Bitter Bite(Elemental Assassin #14)(7) by Jennifer Estep
By the time I was finished, she’d gone through all the information. She studied a recent photo of Deirdre in the file, then leaned down, staring at the rune Fletcher had inked onto the folder tab, that heart made of jagged icicles.
Bria frowned and tapped her finger against the symbol. “This might sound crazy, and it’s certainly not going to make you feel any better, but I’ve seen that rune somewhere before.”
“Yeah, it was on that letter you found in Pike’s penthouse. The one you gave to Lorelei Parker, along with the rest of her half brother’s stuff. Lorelei gave me a copy of it. There was no name on the letter, just that rune. I recognized the symbol and started digging through Fletcher’s files. That’s how I found the information on Deirdre.”
Bria shook her head. “No, I’ve seen that rune somewhere else. I thought it looked familiar when I first saw Pike’s letter. So I did a search in the police rune databases, trying to figure out where I knew it from. But there was no mention of anything like it in the databases, so I wasn’t able to track it down. Still, I know it from somewhere.”
I chewed my lip, trying to think of where Bria might have possibly come across Deirdre’s rune before, but of course, I didn’t have an answer. She was right. Her having seen the rune before made me even more uneasy.
“So what’s in the box?” Bria asked. “And why did Fletcher leave it in Deirdre’s grave?”
“Time to find out.”
I dragged the box to the edge of the table. No locks or latches adorned the silverstone, but it was still securely sealed. So I palmed a knife and worked the tip of the blade into the seam that ran between the lid and the rest of the box. I ran my knife around the entire seam, wiggling the tip back and forth. It didn’t want to open any more than Deirdre’s casket had, but I finally managed to split the seam. A loud pop sounded, like when you cracked open a pickle jar, as though the box had been vacuum-sealed. Maybe it had been.
I put my knife down, grabbed the lid, and lifted it off the box before setting it off to one side. Beside me, Bria leaned forward, as curious to see what was inside as I was.
Dozens of photos, all of them old, slightly yellow, and faded, with smooth, worn edges, as though someone—Fletcher—had rubbed his fingers over them time and time again in thought.
And Deirdre Shaw was in every single one of them.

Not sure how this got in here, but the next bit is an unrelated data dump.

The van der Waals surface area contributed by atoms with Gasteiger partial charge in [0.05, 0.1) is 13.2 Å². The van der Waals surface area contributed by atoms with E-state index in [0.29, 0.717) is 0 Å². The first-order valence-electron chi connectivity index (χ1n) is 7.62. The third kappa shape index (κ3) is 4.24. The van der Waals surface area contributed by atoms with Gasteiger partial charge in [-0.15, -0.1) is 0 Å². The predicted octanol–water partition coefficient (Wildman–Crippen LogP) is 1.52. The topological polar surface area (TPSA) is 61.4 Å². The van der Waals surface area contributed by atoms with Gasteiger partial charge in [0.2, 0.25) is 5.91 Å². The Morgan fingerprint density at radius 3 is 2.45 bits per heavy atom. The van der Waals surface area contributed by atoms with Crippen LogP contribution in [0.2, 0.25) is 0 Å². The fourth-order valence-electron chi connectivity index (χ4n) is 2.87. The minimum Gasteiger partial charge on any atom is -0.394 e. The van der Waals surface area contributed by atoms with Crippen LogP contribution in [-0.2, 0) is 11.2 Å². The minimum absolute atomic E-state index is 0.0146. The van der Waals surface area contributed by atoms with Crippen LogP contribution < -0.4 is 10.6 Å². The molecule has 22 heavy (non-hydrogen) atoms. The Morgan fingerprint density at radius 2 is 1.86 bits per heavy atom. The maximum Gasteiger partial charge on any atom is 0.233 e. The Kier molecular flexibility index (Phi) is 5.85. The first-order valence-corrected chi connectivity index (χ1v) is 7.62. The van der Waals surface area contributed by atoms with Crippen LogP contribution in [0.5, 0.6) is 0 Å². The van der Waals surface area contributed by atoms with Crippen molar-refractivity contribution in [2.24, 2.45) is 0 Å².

In the photos, she was young, twenty or so, and quite beautiful, with pale blue eyes and long golden hair. The first photo showed her in a grassy field, wearing a blue sundress, with a crown of blue peonies perched on her head, as though she were a fairy-tale princess. She looked at the camera out of the corner of her eye, as if she were too shy to enjoy having her picture taken, although her lips were turned up into a small, satisfied smile.
The next few photos were of Deirdre and Fletcher together, holding hands, walking through the woods, even sharing a chocolate milkshake at the Pork Pit. It was obvious that this was in the beginning of their relationship, because they were staring dreamily into each other’s eyes. They made a lovely couple, Deirdre slim, blond, and beautiful, Fletcher tall, strong, and handsome, with his dark brown hair and green eyes.
But as I looked through more of the photos, they slowly started to change.
Fletcher remained as happy as ever, but Deidre smiled less and less in the pictures, especially as her stomach grew larger and rounder, and it became apparent that she was pregnant. One shot showed Deirdre deep into her pregnancy. Fletcher had his arm slung around her shoulder and was smiling at the camera, but Deirdre’s expression seemed more like a grimace than a grin, as though she had screwed on a smile just to have her picture taken.
And finally, I saw the first and only photo of Finn.
It must have been taken a few days after he was born, because he was just a tiny, blanket-wrapped bundle, cradled in Fletcher’s arms, his sleeping face turned toward the camera. Fletcher was positively beaming, his face stretched into an enormous grin. Deirdre was standing next to him, looking at Finn, but her eyes were empty, and her face was strangely blank, as though she were staring at someone else’s baby instead of her own son.
That last photo made even more cold worry pool in my chest, as though my heart were made of the same jagged icicles as Deirdre’s rune.
“It’s like a chronicle of their relationship,” Bria murmured, studying the photos as I handed them to her one by one. “Only without saying how or when they finally broke up.”
“I’m guessing that part didn’t make for such a pretty picture.”
Bria set the photos aside, and I fished out the other objects in the box. An engagement ring with a hole where the diamond should be. An empty, cracked, heart-shaped perfume bottle that still smelled faintly of peonies. A blue cameo of a mother holding a child, split down the middle into two pieces.
“Mementos Fletcher saved from happier times?” Bria suggested.
“Maybe,” I said. “Or maybe they’re a message.”
She held up the cameo pieces. “What kind of message does a broken pendant send?”
“Not a good one.”
A soft blue baby blanket was also tucked into the box, with Finn’s name stitched across the bottom in white letters. I lifted up the blanket, expecting it to be the final thing in the box, but two items were buried underneath it, two letters in sealed envelopes, one addressed to me and the other to Finn.
I gasped, but Bria was looking through the photos again, so she didn’t notice my surprise. I dropped the blanket back down where it had been, hiding the letters. I loved my sister, but I wanted to read Fletcher’s words in private, wanted to have some time to myself to think about them and digest them. Not to mention Finn’s letter. I didn’t even know what to do with that right now.
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